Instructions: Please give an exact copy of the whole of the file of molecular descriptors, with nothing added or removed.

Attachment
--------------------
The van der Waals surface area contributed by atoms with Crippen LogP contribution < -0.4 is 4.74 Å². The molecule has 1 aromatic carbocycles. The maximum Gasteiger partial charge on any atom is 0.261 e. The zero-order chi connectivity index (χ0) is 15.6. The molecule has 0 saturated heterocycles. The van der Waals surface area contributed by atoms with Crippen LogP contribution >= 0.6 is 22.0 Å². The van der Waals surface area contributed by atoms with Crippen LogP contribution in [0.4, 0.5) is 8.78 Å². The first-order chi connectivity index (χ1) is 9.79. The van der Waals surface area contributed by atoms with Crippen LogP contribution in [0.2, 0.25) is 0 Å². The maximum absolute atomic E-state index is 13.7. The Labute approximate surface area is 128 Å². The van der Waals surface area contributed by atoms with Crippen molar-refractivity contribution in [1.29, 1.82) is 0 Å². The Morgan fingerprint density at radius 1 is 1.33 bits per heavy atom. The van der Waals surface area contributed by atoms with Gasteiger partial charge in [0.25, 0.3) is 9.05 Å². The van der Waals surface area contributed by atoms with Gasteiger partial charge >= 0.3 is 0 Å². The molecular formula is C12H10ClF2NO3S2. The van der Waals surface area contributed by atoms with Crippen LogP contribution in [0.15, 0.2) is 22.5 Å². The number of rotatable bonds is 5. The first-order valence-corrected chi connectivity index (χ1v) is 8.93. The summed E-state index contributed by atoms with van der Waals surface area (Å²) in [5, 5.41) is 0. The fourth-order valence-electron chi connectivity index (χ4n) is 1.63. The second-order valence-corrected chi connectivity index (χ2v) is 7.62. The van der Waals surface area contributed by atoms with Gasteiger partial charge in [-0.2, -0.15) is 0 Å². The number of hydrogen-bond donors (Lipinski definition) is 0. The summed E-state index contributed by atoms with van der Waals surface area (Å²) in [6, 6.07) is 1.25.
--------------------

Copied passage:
The van der Waals surface area contributed by atoms with Crippen LogP contribution < -0.4 is 4.74 Å². The molecule has 1 aromatic carbocycles. The maximum Gasteiger partial charge on any atom is 0.261 e. The zero-order chi connectivity index (χ0) is 15.6. The molecule has 0 saturated heterocycles. The van der Waals surface area contributed by atoms with Crippen LogP contribution >= 0.6 is 22.0 Å². The van der Waals surface area contributed by atoms with Crippen LogP contribution in [0.4, 0.5) is 8.78 Å². The first-order chi connectivity index (χ1) is 9.79. The van der Waals surface area contributed by atoms with Crippen LogP contribution in [0.2, 0.25) is 0 Å². The maximum absolute atomic E-state index is 13.7. The Labute approximate surface area is 128 Å². The van der Waals surface area contributed by atoms with Crippen molar-refractivity contribution in [1.29, 1.82) is 0 Å². The Morgan fingerprint density at radius 1 is 1.33 bits per heavy atom. The van der Waals surface area contributed by atoms with Gasteiger partial charge in [0.25, 0.3) is 9.05 Å². The van der Waals surface area contributed by atoms with Gasteiger partial charge >= 0.3 is 0 Å². The molecular formula is C12H10ClF2NO3S2. The van der Waals surface area contributed by atoms with Crippen LogP contribution in [0.15, 0.2) is 22.5 Å². The number of rotatable bonds is 5. The first-order valence-corrected chi connectivity index (χ1v) is 8.93. The summed E-state index contributed by atoms with van der Waals surface area (Å²) in [5, 5.41) is 0. The fourth-order valence-electron chi connectivity index (χ4n) is 1.63. The second-order valence-corrected chi connectivity index (χ2v) is 7.62. The van der Waals surface area contributed by atoms with Gasteiger partial charge in [-0.2, -0.15) is 0 Å². The number of hydrogen-bond donors (Lipinski definition) is 0. The summed E-state index contributed by atoms with van der Waals surface area (Å²) in [6, 6.07) is 1.25.